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Criteria for Evaluating & Analyzing Sources
When doing research, you should use a variety of sources such as books, articles from newspapers, magazines, or journals, and websites. To ensure you are including only valid information in your research, evaluate your sources using the criteria below.
||Questions to Ask
Authority / Credibility
Determining the author for a source is important in deciding whether information is credible. The author should show some evidence of being knowledgeable, reliable and truthful.
- Who is the author (person, company, or organization)?
- Does the source provide any information that leads you to believe the author is an expert on the topic?
- Can you describe the author's background (experience, education, knowledge)?
- Does the author provide citations? Do you think they are reputable?
The source should contain accurate and up-to-date information that can be verified by other sources.
- Can facts or statistics be verified through another source?
- Based on your knowledge, does the information seem accurate? Does it match the information found in other sources?
- Are there spelling or grammatical errors?
Scope / Relevance
It is important that the source meets the information needs and requirements of your research assignment.
- Does the source cover your topic comprehensively or does it cover only one aspect?
- To what extent does the source answer your research question?
- Is the source considered popular or scholarly?
- Is the terminology and language used easy to understand?
|Currency / Date
Some written works are ageless (e.g., classic literature) while others (e.g., technological news) become outdated quickly. It is important to determine if currency is pertinent to your research.
- When was the source written and published?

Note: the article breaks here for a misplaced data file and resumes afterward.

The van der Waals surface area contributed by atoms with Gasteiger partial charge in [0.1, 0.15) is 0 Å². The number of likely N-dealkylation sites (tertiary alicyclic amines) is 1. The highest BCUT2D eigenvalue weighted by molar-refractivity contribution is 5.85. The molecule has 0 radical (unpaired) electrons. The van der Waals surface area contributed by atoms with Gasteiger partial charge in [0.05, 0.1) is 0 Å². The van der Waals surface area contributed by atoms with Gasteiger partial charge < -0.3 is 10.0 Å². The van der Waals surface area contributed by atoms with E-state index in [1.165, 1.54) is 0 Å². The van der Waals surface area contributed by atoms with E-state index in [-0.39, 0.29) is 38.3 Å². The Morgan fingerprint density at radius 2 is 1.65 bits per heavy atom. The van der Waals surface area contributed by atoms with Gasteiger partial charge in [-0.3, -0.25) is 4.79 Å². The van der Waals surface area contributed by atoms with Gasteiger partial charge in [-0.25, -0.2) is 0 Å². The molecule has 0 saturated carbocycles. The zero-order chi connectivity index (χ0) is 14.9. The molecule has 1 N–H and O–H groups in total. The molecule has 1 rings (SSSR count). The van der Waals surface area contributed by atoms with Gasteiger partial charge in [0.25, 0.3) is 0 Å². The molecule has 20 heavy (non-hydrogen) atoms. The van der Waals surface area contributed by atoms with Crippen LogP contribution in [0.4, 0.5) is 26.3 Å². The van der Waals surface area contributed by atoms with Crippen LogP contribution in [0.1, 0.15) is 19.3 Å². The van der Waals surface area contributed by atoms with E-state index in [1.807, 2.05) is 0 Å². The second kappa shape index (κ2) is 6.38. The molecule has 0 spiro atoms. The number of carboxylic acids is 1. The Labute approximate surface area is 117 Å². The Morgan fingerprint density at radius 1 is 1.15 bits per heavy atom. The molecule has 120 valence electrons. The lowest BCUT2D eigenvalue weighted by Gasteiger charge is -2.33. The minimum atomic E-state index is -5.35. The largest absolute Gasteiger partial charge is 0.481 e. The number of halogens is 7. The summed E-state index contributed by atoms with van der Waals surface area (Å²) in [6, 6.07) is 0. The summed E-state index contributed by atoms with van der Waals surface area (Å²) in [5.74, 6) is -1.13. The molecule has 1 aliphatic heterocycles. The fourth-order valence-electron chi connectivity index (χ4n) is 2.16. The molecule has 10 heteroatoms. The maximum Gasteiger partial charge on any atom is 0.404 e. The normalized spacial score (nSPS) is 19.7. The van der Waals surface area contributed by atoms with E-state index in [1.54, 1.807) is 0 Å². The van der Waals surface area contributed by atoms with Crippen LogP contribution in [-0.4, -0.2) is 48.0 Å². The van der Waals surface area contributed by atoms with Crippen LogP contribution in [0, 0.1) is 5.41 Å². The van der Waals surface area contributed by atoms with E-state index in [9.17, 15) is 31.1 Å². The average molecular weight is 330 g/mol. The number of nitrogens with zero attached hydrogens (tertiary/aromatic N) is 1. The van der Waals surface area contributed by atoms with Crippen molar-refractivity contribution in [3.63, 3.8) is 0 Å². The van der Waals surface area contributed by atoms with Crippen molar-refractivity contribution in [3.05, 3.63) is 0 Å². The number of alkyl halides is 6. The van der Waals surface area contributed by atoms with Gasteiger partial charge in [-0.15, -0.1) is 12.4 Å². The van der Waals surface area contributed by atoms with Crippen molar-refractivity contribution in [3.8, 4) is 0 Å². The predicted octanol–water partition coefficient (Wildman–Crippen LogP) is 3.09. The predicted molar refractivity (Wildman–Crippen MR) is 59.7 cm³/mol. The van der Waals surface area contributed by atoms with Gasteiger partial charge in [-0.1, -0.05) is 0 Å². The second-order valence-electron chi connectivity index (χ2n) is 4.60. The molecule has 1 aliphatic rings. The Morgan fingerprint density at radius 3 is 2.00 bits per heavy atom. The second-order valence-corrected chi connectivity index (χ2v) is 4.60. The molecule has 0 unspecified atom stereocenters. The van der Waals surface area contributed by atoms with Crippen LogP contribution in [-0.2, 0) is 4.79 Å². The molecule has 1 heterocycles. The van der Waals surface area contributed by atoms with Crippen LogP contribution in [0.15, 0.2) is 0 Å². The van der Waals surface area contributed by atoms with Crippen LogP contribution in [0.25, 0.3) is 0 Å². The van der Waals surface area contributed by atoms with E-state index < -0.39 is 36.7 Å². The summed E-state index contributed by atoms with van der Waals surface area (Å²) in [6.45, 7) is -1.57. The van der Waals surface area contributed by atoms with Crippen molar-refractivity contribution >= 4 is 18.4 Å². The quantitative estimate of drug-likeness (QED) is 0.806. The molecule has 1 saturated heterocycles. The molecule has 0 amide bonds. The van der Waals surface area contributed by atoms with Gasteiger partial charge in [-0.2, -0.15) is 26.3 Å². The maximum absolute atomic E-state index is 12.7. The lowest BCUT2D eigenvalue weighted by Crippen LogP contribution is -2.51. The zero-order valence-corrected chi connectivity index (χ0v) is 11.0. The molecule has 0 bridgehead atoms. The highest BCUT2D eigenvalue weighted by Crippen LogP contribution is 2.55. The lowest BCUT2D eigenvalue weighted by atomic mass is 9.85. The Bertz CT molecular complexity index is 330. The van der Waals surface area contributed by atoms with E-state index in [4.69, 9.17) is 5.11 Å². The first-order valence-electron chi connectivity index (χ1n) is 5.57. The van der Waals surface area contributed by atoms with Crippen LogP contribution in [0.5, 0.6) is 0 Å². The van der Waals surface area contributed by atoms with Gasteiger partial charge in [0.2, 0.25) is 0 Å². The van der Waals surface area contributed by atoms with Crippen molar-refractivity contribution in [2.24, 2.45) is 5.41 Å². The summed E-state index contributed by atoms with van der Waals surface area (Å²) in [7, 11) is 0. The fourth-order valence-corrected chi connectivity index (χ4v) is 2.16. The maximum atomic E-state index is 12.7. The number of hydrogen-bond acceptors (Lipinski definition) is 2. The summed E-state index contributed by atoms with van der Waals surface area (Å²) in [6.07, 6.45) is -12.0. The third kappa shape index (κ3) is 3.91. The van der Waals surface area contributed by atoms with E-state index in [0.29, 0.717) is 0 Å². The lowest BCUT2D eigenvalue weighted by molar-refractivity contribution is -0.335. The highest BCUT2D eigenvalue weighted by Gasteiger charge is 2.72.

- Has the information been updated recently?
- Is currency pertinent to your research?
|Objectivity / Bias / Reliability
Every author has an opinion. Recognizing this is instrumental in determining if the information presented is objective or biased.
- What is the purpose or motive for the source (educational, commercial, entertainment, promotional, etc.)?
- Who is the intended audience?
- Is the author pretending to be objective, but really trying to persuade, promote or sell something?
Style / Functionality
Style and functionality may be of lesser concern. However, if the source is not well-organized, its value is diminished.
- Is the source well-written and organized?
- To what extent is it professional looking?
- If it is a website, can you navigate around easily?
- If it is a website, are links broken?
An easy way of remembering this is to use the CRAAP test.
C – Currency
R – Relevance of topic
A – Author credentials
A - Accuracy
P - Purpose
What to Look For
Read the "About Us" section
Google the author:
- Have they published other papers or articles?
- In what journals have these articles appeared?
- What are their affiliations? (university? research institution? employment history)
- Read their biography
- Do they have an obvious bias on a subject?
Limit Google Searches to .edu or .gov Websites
You can limit your online search to credible sources by using this formula when searching Google.
Your topic, followed by a colon (:), followed by .edu or .gov
This will limit your search results to college and university websites or government publications, which are authoritative, credible sources.
Examples of Reliable Sites
Pew Research Center
The Pew Research Center is a nonpartisan American fact tank based in Washington, D.C. It provides information on social issues, public opinion, and demographic trends shaping the United States and the world.
American Psycholoical Association
APA is the leading scientific and professional organization representing psychology in the United States, with more than 115,700 researchers, educators, clinicians, consultants and students as its members.
United States Bureau of Labor Statistics
The Bureau of Labor Statistics is the principal fact-finding agency for the Federal Government in the broad field of labor economics and statistics.
Cornell Institute for Social and Economic Research
CISER's data archive collection includes federal and state census files, administrative records, public opinion surveys, economic and social data from national and international organizations.